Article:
• 14. Joo WJ, Ide K, Kawasaki Y, Takeda C, Seki T, Usui T, et al. Effectiveness and safety of early enteral nutrition for patients who received targeted temperature management after out-of-hospital cardiac arrest. Resuscitation 2019;135:191-6.ArticlePubMed
  • 15. Taylor SJ, Fettes SB, Jewkes C, Nelson RJ. Prospective, randomized, controlled trial to determine the effect of early enhanced enteral nutrition on clinical outcome in mechanically ventilated patients suffering head injury. Crit Care Med 1999;27:2525-31.ArticlePubMed
  • 16. Ichimaru S. Methods of enteral nutrition administration in critically ill patients: continuous, cyclic, intermittent, and bolus feeding. Nutr Clin Pract 2018;33:790-5.ArticlePubMedPDF
  • 17. Madden LK, Hill M, May TL, Human T, Guanci MM, Jacobi J, et al. The implementation of targeted temperature management: an evidence-based guideline from the Neurocritical Care Society. Neurocrit Care 2017;27:468-87.ArticlePubMedPDF
  • 18. Tian F, Heighes PT, Allingstrup MJ, Doig GS. Early enteral nutrition provided within 24 hours of ICU admission: a meta-analysis of randomized controlled trials. Crit Care Med 2018;46:1049-56.PubMed
  • 19. Edington J, Boorman J, Durrant ER, Perkins A, Giffin CV, James R, et al. Prevalence of malnutrition on admission to four hospitals in England. Clin Nutr 2000;19:191-5.PubMed
  • 20. Correia MI, Waitzberg DL. The impact of malnutrition on morbidity, mortality, length of hospital stay and costs evaluated through a multivariate model analysis. Clin Nutr 2003;22:235-9.ArticlePubMed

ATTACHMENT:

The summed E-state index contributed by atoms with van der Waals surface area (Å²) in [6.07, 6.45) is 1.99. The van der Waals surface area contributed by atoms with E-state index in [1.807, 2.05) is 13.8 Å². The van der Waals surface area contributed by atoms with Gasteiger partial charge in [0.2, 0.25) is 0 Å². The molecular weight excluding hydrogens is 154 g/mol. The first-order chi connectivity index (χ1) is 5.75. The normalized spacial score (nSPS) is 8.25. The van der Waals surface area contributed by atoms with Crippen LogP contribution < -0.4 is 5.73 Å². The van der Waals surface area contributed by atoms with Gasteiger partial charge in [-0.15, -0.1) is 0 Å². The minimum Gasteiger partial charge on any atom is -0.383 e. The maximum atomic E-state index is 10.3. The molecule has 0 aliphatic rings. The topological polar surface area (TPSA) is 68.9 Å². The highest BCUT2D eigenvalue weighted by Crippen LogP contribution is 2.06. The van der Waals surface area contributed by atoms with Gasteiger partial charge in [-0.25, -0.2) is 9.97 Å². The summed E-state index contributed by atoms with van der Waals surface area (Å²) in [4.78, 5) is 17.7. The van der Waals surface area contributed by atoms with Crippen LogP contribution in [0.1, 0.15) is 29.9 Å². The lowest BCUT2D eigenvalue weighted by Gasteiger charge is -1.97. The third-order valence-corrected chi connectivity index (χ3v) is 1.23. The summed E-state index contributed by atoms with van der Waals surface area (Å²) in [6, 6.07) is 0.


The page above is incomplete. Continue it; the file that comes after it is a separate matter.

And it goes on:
• 21. Alberda C, Gramlich L, Jones N, Jeejeebhoy K, Day AG, Dhaliwal R, et al. The relationship between nutritional intake and clinical outcomes in critically ill patients: results of an international multicenter observational study. Intensive Care Med 2009;35:1728-37.ArticlePubMedPDF
  • 22. Mogensen KM, Robinson MK, Casey JD, Gunasekera NS, Moromizato T, Rawn JD, et al. Nutritional status and mortality in the critically ill. Crit Care Med 2015;43:2605-15.ArticlePubMed
  • 23. Kim YM, Jeung KW, Kim WY, Park YS, Oh JS, You YH, et al. 2020 Korean guidelines for cardiopulmonary resuscitation. Part 5. Post-cardiac arrest care. Clin Exp Emerg Med 2021;8(S):S41-64.ArticlePubMedPMCPDF
  • 24. Martin M, Reignier J, Le Thuaut A, Lacherade JC, Martin-Lefèvre L, Fiancette M, et al. Nutrition during targeted temperature management after cardiac arrest: observational study of neurological outcomes and nutrition tolerance. JPEN J Parenter Enteral Nutr 2020;44:138-45.ArticlePubMedPDF
  • 25. Gutierrez A, Carlson C, Kalra R, Elliott AM, Yannopoulos D, Bartos JA. Outcomes associated with delayed enteral feeding after cardiac arrest treated with veno-arterial extracorporeal membrane oxygenation and targeted temperature management. Resuscitation 2021;164:20-6.ArticlePubMed
  • 26. Reintam Blaser A, Starkopf J, Alhazzani W, Berger MM, Casaer MP, Deane AM, et al. Early enteral nutrition in critically ill patients: ESICM clinical practice guidelines. Intensive Care Med 2017;43:380-98.ArticlePubMedPMCPDF

Figure & Data



    Citations to this article as recorded by  

      We recommend

      ACC : Acute and Critical Care